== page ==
Wednesday, January 4, 2017

The Human Element of Charity Sewing: Day 4





Julie Stocker, 2014

January for Charity: The Logic
Behind the Project


1. I am storing too much fabric.
2. People need something with which to cover themselves.
3. I will make them quilts.


How simple is that? Deeper down, it's far more complex. You have to appreciate the Devil is always in the details.

When we think about making charity items, there are things to consider:

1. Does the item work or fit the needs of the recipient?

2. Is it a cost effective use of my time? For instance, would it be cheaper for me to donate money for the same item to be purchased in the place my item is going? For one, it would infuse the economy there, perhaps funding a small start up company and supporting local families. 

3. Is it cost effective for the organization to ship it? Do the shipping costs outweigh the cost of the item I'm sending?


I've been asking these questions and many more to people involved in what I'm doing, and others currently making charity items. They are hard to really know the truth about. We think that if we already have the fabric for the quilts, dresses, etc., and the time to make them, we are sending a quality item that may not be able to be replaced by a factory made blanket, clothing items, etc. Sometimes these items aren't available at all. But in all my analytical breakdowns, I completely failed to see another component in the big picture. My mom pointed this out to me:

We are sending hope when we 
send something handmade.

We are one person making something 
for another person. 

We bring the human element into the picture. We have put our lives on hold to do something for someone else. We are hoping the recipient sees that we took time to make this one thing special for them. That we stitched the word love into it somewhere. That we took care to stitch it well. That we could have just thrown the thing together willy-nilly, but thought they might like something beautiful in their life while the rest of it was unsure. That we want them to have some of the same blessings we are grateful for in our own lives: warmth, security, and hope.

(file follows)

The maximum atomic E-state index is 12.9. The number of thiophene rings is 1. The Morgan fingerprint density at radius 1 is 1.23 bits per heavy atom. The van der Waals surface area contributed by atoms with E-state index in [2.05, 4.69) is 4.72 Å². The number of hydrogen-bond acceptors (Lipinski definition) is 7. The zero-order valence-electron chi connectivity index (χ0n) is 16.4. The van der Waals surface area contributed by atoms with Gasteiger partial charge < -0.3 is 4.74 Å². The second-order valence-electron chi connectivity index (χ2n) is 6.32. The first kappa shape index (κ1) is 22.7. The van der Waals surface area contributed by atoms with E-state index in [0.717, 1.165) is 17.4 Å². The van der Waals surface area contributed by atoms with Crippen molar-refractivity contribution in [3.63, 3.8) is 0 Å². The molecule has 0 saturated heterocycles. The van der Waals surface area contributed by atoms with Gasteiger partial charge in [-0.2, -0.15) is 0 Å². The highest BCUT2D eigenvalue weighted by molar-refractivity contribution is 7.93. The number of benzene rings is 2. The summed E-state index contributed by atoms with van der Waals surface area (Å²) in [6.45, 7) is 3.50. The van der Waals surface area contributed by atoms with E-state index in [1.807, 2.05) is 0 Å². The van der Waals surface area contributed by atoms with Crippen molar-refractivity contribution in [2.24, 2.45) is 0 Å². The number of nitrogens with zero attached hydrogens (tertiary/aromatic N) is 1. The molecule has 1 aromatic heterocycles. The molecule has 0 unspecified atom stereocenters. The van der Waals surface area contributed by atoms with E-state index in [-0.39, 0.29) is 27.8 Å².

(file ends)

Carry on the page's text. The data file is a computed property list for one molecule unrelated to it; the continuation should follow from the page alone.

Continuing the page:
I believe we should surround ourselves with what is good, beautiful, and true. Charity sewing fits all three. 

Do you know that if you only make one block a month for charity it will be enough to sash into a quilt by the end of the year? Isn't that an incredible idea?

Come on, Doxie girls.
Let's go sew.




9 comments:

  1. You bring forth an excellent point. I've often been presented with charity sewing endeavors and thought, "Grief, for the amount of effort and time that it is going to take to to make $10 for the cause, I'd rather just give you $10. The same goes for quilts as gifts, as I could have picked up the most expensive item off a friend's registry in leu of the time and effort that goes into a handmade item. However, it is a good idea for me to balance these thoughts with your mother's perspective.

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  2. Your mom is wise. Thanks for sharing your thoughts. I need to make a plan for baby quilts for our local children's hospital.

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  3. Hi, this is my reply to this post and the one before. I really was pleased with your conclusion that it's love we are giving. That is universal. I'm very lucky to be in a guild which donates to all local charities, some being local branches, like Project Linus, which I love doing for our Children's Hospital here in Madison WI. We are the Monona Quilters, a town surrounded by Madison. Lots of needs here, the VA hospital, halfway houses, NICU, etc. We donated about 300 items this year, from about 40-50 members. We see the appreciation here. A friend of mine in WA State goes to a small church where the folks make quilts which they ship to Africa! Why? Says my friend. There is a wasted resource.